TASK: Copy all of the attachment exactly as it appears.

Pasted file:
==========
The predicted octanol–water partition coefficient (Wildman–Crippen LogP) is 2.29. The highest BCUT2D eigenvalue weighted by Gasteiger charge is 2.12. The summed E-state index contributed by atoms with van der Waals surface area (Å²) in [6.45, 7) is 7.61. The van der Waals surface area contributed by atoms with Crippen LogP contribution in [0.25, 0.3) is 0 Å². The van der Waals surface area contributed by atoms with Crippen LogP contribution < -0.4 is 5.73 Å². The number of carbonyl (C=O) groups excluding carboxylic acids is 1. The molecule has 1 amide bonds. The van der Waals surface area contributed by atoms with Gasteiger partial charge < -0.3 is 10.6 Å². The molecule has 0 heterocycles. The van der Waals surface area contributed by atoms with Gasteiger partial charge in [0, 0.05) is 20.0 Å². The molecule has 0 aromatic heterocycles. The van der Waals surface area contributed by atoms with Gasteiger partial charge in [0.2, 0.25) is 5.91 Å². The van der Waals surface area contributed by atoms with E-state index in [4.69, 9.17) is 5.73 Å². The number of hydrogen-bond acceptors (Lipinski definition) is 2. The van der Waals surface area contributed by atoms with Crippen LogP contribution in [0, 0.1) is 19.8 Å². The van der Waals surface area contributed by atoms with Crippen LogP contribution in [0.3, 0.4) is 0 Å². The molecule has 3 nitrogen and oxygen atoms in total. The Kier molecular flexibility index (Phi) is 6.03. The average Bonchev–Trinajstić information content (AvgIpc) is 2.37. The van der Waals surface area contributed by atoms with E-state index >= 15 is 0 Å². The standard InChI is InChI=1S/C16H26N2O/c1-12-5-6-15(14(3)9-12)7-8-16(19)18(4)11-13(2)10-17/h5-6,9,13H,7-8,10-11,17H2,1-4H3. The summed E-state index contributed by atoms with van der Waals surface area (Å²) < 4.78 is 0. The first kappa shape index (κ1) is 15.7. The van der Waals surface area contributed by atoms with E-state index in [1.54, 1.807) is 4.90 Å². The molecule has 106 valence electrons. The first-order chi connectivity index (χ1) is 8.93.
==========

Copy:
The predicted octanol–water partition coefficient (Wildman–Crippen LogP) is 2.29. The highest BCUT2D eigenvalue weighted by Gasteiger charge is 2.12. The summed E-state index contributed by atoms with van der Waals surface area (Å²) in [6.45, 7) is 7.61. The van der Waals surface area contributed by atoms with Crippen LogP contribution in [0.25, 0.3) is 0 Å². The van der Waals surface area contributed by atoms with Crippen LogP contribution < -0.4 is 5.73 Å². The number of carbonyl (C=O) groups excluding carboxylic acids is 1. The molecule has 1 amide bonds. The van der Waals surface area contributed by atoms with Gasteiger partial charge < -0.3 is 10.6 Å². The molecule has 0 heterocycles. The van der Waals surface area contributed by atoms with Gasteiger partial charge in [0, 0.05) is 20.0 Å². The molecule has 0 aromatic heterocycles. The van der Waals surface area contributed by atoms with Gasteiger partial charge in [0.2, 0.25) is 5.91 Å². The van der Waals surface area contributed by atoms with E-state index in [4.69, 9.17) is 5.73 Å². The number of hydrogen-bond acceptors (Lipinski definition) is 2. The van der Waals surface area contributed by atoms with Crippen LogP contribution in [0, 0.1) is 19.8 Å². The van der Waals surface area contributed by atoms with Crippen LogP contribution in [0.3, 0.4) is 0 Å². The molecule has 3 nitrogen and oxygen atoms in total. The Kier molecular flexibility index (Phi) is 6.03. The average Bonchev–Trinajstić information content (AvgIpc) is 2.37. The van der Waals surface area contributed by atoms with E-state index >= 15 is 0 Å². The standard InChI is InChI=1S/C16H26N2O/c1-12-5-6-15(14(3)9-12)7-8-16(19)18(4)11-13(2)10-17/h5-6,9,13H,7-8,10-11,17H2,1-4H3. The summed E-state index contributed by atoms with van der Waals surface area (Å²) < 4.78 is 0. The first kappa shape index (κ1) is 15.7. The van der Waals surface area contributed by atoms with E-state index in [1.54, 1.807) is 4.90 Å². The molecule has 106 valence electrons. The first-order chi connectivity index (χ1) is 8.93.